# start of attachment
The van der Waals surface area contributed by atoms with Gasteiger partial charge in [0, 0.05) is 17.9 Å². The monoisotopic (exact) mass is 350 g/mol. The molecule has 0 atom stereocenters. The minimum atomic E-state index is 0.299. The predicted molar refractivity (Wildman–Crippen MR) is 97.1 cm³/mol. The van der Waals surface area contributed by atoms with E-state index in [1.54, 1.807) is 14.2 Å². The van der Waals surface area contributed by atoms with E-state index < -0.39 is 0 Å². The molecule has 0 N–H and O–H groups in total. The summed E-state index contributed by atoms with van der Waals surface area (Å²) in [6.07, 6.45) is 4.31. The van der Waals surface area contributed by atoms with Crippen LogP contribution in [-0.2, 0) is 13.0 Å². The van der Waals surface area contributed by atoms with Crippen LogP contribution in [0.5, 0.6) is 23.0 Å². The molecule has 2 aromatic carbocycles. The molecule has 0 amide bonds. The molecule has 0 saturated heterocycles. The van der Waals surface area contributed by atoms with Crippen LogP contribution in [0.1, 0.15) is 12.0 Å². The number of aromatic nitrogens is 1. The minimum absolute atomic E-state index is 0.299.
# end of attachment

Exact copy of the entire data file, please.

The van der Waals surface area contributed by atoms with Gasteiger partial charge in [0, 0.05) is 17.9 Å². The monoisotopic (exact) mass is 350 g/mol. The molecule has 0 atom stereocenters. The minimum atomic E-state index is 0.299. The predicted molar refractivity (Wildman–Crippen MR) is 97.1 cm³/mol. The van der Waals surface area contributed by atoms with E-state index in [1.54, 1.807) is 14.2 Å². The van der Waals surface area contributed by atoms with E-state index < -0.39 is 0 Å². The molecule has 0 N–H and O–H groups in total. The summed E-state index contributed by atoms with van der Waals surface area (Å²) in [6.07, 6.45) is 4.31. The van der Waals surface area contributed by atoms with Crippen LogP contribution in [-0.2, 0) is 13.0 Å². The van der Waals surface area contributed by atoms with Crippen LogP contribution in [0.5, 0.6) is 23.0 Å². The molecule has 2 aromatic carbocycles. The molecule has 0 amide bonds. The molecule has 0 saturated heterocycles. The van der Waals surface area contributed by atoms with Crippen LogP contribution in [0.1, 0.15) is 12.0 Å². The number of aromatic nitrogens is 1. The minimum absolute atomic E-state index is 0.299.